The third contender for the throne, who will need a perfect 3-0 record to make the finals is Kenji Tsumura. Let's see what he has to offer:

Avianomancer – 1U
Creature – Human Wizard
When Avianomancer comes into play, put a 1/1 blue Bird creature token with flying into play.
Sacrifice a Bird token: draw a card.
When Avianomancer deals combat damage to a player, draw a card.

If Planter Mage had some power issues, then Avianomancer has whole volumes. While it may seem to be just a clever card drawer, there's a flaw in the
design here. Look at those stats. Look at those abilities. Does it seem familiar? It should. This is a Thieving Magpie, with two extra abilities – for half the cost! Even though Invitational cards tend to be rare, I don't think a bump up in rarity could possibly convince R&D to print this card as is. It's simply too powerful. Essentially a Magpie for two mana which is in itself a cantrip. That's way too good. So what can be done? Well, I like this card. And because I like it, I've had a couple thoughts in that direction. First of all, the cost needs to be fixed. 2 Mana is just not going to be enough to make this card even slightly balanced. I think a 1UU cost is appropriate for what I want this card to do. Secondly, the stats are going to have to suffer, slightly. Although it's not much, I think that it will have to go down to ½ to be truly acceptable. Thirdly, it needs something to set it apart. This card is just another card drawing attacker, as it is. It needs something to really make it special. I was looking at the 'Sacrifice a Bird token' ability (which – incidentally, needs to be changed to 'Sacrifice a Bird') and it hit me. The damage trigger shouldn't draw card – it should make birds! So here's Avianomancer as I would make it:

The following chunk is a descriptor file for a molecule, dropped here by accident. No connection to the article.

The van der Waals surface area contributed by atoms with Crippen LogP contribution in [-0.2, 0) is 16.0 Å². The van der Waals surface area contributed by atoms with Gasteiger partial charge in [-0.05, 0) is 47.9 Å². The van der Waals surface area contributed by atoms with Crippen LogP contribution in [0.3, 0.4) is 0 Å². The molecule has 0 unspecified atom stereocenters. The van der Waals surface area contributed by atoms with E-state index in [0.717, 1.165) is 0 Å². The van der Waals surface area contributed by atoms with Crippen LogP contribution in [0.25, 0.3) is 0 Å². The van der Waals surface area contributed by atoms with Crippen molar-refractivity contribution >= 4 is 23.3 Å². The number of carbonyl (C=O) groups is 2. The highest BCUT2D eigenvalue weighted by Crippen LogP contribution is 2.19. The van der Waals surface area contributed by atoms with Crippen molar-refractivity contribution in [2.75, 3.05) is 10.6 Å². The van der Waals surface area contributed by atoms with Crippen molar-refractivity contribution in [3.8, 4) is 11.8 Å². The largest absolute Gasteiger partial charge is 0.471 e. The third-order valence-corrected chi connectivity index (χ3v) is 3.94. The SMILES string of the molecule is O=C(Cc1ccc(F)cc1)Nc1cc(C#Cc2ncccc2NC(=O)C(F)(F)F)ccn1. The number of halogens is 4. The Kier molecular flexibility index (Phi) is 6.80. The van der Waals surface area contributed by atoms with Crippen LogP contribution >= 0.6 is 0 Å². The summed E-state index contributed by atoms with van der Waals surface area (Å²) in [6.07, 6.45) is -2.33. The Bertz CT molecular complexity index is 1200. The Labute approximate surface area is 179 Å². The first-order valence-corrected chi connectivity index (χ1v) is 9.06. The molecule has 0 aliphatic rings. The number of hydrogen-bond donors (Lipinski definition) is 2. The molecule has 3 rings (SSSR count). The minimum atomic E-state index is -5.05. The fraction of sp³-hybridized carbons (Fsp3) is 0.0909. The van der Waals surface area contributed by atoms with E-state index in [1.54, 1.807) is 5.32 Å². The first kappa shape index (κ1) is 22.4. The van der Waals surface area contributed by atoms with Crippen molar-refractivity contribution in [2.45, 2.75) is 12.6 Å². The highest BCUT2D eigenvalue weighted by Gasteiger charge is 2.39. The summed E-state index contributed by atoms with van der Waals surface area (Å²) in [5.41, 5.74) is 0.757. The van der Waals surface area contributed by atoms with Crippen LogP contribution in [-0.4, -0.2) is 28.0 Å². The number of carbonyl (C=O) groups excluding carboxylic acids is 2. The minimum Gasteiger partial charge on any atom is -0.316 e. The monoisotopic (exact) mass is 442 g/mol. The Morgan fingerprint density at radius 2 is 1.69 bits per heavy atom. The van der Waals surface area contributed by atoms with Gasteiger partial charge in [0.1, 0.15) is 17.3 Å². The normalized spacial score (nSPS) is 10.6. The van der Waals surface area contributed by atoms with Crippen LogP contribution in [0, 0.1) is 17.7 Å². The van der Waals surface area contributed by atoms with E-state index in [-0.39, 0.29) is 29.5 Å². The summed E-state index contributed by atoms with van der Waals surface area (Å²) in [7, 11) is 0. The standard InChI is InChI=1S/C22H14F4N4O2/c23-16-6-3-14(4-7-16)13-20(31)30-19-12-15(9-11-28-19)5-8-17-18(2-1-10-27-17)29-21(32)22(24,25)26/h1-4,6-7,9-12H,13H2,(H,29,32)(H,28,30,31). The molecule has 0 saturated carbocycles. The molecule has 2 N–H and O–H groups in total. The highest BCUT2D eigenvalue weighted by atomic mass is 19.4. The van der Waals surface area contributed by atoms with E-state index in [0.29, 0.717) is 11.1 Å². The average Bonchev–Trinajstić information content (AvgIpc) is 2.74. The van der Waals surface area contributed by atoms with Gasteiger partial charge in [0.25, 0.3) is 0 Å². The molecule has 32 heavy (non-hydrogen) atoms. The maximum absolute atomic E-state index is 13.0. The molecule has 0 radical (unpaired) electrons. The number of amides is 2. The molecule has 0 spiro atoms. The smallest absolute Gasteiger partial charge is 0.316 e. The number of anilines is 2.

Avianomancer – 1UU
Creature – Human Wizard
When Avianomancer comes into play, put a 1/1 blue Bird creature token with flying into play.
Sacrifice a Bird: draw a card.
When Avianomancer deals combat damage to a player, put a 1/1 blue Bird creature token into play.

Now that's what I call a bird wizard!